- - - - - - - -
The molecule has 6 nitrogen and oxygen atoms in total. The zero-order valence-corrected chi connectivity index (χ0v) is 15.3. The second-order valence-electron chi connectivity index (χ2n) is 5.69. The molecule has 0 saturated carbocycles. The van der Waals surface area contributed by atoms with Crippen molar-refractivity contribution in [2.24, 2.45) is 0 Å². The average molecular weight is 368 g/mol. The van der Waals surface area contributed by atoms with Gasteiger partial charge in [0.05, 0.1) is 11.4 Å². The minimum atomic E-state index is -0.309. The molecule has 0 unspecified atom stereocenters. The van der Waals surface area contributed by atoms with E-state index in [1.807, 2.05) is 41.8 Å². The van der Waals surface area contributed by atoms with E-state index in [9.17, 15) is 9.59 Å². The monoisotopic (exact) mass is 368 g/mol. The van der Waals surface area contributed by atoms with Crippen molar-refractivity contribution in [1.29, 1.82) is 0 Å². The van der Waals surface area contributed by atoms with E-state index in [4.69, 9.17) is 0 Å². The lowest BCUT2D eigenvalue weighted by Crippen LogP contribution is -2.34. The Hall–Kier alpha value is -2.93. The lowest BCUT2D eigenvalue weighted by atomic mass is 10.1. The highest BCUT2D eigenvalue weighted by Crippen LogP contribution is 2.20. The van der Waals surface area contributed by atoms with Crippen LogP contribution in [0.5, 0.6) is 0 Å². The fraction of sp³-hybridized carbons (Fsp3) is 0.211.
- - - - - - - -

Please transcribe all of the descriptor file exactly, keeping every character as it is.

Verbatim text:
The molecule has 6 nitrogen and oxygen atoms in total. The zero-order valence-corrected chi connectivity index (χ0v) is 15.3. The second-order valence-electron chi connectivity index (χ2n) is 5.69. The molecule has 0 saturated carbocycles. The van der Waals surface area contributed by atoms with Crippen molar-refractivity contribution in [2.24, 2.45) is 0 Å². The average molecular weight is 368 g/mol. The van der Waals surface area contributed by atoms with Gasteiger partial charge in [0.05, 0.1) is 11.4 Å². The minimum atomic E-state index is -0.309. The molecule has 0 unspecified atom stereocenters. The van der Waals surface area contributed by atoms with E-state index in [1.807, 2.05) is 41.8 Å². The van der Waals surface area contributed by atoms with E-state index in [9.17, 15) is 9.59 Å². The monoisotopic (exact) mass is 368 g/mol. The van der Waals surface area contributed by atoms with Crippen molar-refractivity contribution in [1.29, 1.82) is 0 Å². The van der Waals surface area contributed by atoms with E-state index in [4.69, 9.17) is 0 Å². The lowest BCUT2D eigenvalue weighted by Crippen LogP contribution is -2.34. The Hall–Kier alpha value is -2.93. The lowest BCUT2D eigenvalue weighted by atomic mass is 10.1. The highest BCUT2D eigenvalue weighted by Crippen LogP contribution is 2.20. The van der Waals surface area contributed by atoms with Crippen LogP contribution in [0.5, 0.6) is 0 Å². The fraction of sp³-hybridized carbons (Fsp3) is 0.211.